School Counseling Program
Students at Bexley Middle School participate in a variety of standardized tests throughout the year. The results from these tests are used to evaluate courses, programs, teachers, and students and ensure that all students are receiving a rigorous academic program with developmentally appropriate supports.
We use standardized data to inform our decisions. Data does not make the decisions, it informs educators and families who make the decisions. Standardized testing data is only a piece of the puzzle, not the whole thing.
While all data has a role in our processes, we value data that shows how a student is growing over how they are achieving, and prediction models that use multiple years of data over single incidents of testing.
Current standardized testing:
- October - ACT Aspire (computer based, nationally normed, aligned to college readiness standards)
- April - Terra Nova Social Studies 7 & 8 (paper and pencil, nationally normed)
- April - Ohio's State Tests Math, English Language Arts, Science 8 (computer based, state required, aligned to Common Core Standards)
- May - Terra Nova Science 7 (paper and pencil, nationally normed)
We are supportive of legislation that reduces testing time, rewards high-performing districts, and returns control to elected local boards of education.
Help your Child Avoid Test Anxiety (from ODE 4/4/2016)
The word test can cause a certain amount of stress in any student, no matter how well she is doing in school. Confidence and a positive attitude are key to overcoming it — and parents can help on both counts.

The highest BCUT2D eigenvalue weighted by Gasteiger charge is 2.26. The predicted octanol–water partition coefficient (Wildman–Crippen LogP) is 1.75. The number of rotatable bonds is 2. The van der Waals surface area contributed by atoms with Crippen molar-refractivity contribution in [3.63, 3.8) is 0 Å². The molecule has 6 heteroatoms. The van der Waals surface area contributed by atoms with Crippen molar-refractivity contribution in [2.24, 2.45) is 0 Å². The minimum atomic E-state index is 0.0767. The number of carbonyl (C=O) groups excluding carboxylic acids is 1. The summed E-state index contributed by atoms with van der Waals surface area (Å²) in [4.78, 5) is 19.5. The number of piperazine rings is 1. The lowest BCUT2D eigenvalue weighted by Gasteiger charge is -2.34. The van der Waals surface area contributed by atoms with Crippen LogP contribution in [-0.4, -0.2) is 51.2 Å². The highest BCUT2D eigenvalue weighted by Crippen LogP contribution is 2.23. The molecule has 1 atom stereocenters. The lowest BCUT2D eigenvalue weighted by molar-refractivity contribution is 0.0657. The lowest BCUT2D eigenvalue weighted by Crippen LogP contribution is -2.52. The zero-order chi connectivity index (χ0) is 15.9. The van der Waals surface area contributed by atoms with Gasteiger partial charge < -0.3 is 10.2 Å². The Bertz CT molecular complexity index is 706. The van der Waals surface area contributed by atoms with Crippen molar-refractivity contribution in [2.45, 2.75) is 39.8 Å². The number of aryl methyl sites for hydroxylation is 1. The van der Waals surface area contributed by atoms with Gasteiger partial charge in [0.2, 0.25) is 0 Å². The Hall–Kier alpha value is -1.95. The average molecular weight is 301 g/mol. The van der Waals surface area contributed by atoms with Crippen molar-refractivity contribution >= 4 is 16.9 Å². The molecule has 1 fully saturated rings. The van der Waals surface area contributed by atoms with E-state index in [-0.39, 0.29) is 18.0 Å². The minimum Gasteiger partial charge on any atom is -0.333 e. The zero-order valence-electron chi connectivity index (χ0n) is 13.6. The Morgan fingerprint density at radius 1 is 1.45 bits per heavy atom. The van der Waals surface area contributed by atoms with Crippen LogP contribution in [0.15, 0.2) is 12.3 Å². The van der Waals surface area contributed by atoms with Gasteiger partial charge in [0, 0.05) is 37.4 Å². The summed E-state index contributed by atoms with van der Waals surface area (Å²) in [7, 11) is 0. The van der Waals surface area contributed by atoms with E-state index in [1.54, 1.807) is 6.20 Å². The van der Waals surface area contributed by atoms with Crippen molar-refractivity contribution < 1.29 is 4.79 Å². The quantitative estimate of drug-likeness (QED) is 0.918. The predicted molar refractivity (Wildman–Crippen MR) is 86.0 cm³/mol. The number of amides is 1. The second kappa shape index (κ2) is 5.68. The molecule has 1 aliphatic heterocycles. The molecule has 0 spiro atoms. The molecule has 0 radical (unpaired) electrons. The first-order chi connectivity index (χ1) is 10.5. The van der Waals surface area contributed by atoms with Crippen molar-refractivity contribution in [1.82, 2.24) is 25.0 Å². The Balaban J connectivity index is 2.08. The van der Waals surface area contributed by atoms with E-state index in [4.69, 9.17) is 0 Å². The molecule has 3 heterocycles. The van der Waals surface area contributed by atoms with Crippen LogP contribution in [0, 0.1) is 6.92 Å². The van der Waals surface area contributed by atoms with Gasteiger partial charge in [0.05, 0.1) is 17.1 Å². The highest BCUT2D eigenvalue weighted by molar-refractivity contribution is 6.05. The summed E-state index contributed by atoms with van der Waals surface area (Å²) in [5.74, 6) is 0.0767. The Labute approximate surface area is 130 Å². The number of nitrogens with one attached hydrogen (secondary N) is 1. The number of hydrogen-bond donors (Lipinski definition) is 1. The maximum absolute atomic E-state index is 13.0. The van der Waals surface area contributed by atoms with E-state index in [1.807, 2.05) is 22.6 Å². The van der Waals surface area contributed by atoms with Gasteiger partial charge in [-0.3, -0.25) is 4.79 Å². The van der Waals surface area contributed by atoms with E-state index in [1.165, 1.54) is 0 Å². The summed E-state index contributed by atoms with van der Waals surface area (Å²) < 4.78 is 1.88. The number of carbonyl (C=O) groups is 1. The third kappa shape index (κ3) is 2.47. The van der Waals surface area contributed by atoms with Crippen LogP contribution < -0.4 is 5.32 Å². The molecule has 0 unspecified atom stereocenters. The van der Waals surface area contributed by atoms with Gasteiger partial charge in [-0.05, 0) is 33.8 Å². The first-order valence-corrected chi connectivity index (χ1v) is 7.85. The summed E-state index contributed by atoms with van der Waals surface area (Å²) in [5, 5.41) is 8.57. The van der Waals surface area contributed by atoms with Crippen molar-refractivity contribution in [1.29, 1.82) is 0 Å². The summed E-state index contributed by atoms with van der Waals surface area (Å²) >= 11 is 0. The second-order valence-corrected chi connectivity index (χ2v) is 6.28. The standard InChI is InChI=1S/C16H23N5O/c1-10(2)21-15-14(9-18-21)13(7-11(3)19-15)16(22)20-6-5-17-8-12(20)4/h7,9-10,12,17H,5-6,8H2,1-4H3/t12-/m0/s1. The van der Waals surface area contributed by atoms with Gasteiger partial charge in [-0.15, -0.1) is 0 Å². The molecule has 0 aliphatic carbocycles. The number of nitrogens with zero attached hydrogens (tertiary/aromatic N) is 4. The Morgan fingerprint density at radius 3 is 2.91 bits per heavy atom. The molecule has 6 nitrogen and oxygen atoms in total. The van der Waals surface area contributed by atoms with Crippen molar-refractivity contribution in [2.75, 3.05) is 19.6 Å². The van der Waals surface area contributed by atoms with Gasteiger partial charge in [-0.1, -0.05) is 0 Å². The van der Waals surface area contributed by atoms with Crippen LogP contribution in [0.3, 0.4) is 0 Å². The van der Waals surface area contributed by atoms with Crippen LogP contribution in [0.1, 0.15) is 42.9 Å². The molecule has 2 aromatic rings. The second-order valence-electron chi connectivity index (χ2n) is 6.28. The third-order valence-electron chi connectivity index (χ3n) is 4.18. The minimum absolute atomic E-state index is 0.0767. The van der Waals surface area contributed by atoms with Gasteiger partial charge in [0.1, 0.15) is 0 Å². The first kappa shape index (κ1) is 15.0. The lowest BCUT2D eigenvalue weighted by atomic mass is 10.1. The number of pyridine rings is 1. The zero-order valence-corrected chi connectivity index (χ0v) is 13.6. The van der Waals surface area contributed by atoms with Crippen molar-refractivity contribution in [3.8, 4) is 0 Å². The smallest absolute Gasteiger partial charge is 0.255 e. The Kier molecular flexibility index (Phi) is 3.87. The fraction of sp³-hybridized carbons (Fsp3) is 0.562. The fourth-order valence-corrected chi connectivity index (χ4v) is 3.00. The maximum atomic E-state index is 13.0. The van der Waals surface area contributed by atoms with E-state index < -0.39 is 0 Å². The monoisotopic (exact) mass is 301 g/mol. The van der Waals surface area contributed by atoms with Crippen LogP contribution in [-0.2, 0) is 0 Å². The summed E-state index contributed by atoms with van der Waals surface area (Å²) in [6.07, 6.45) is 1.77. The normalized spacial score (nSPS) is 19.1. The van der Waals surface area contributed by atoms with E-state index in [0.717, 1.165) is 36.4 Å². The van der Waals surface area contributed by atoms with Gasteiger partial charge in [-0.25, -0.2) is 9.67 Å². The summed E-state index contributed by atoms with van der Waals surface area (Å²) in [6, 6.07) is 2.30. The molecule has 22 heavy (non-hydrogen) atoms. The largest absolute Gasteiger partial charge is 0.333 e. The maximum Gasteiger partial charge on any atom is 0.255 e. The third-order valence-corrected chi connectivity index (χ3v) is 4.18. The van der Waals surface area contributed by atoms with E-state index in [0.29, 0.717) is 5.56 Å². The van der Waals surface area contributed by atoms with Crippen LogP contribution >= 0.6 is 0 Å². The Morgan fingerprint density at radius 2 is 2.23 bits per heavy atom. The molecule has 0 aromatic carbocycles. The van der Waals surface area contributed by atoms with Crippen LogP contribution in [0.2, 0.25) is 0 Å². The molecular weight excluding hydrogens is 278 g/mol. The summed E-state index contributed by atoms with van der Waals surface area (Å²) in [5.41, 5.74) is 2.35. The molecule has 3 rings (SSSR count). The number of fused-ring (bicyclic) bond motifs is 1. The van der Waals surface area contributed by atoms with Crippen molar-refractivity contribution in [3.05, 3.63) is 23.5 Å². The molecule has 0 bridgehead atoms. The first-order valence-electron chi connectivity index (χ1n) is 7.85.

Consider sports. You take your child to practice, where she learns the rules of her game. You cheer for her to urge her toward success. When she does well, you celebrate. When she doesn’t, you encourage her to practice and try again.
You can help your child overcome test anxiety the same way. First, talk about what the school is expecting her to learn and be able to do. You can find this out by talking to her teacher. Ask the teacher how you can help build your child’s confidence — and what material you can review with her. Encourage your child every step along the way as she builds knowledge.
If you are preparing your child for state tests, ask his teacher how to help him understand what the tests will look like. Also, the teacher can explain how you can work with your child at home on the Ohio Department of Education’s student practice resources and practice tests.
It’s important to remember that Ohio’s State Tests are based on Ohio’s Learning Standards. These standards lay out what students should know and be able to do in each grade. Ohio teachers choose questions for state tests that match what their students are learning in their classrooms. This is your child’s opportunity to show what she has learned throughout the school year. Keeping this in mind, your child should go into test day with confidence.
Finally, put every test in its proper place. We should all try to do our best on a test, but we shouldn’t allow the test to terrify us. No single test — even at the end of a school year — can have lifelong consequences for your child. Explain to your child that she wants to do well to show herself what she has learned — not to keep something terrible from happening. Your school should support her in the same way.
Helping your child build confidence and putting tests in their proper perspective will ease the pressure on your child when test days roll around. It also will give her a better overall school experience.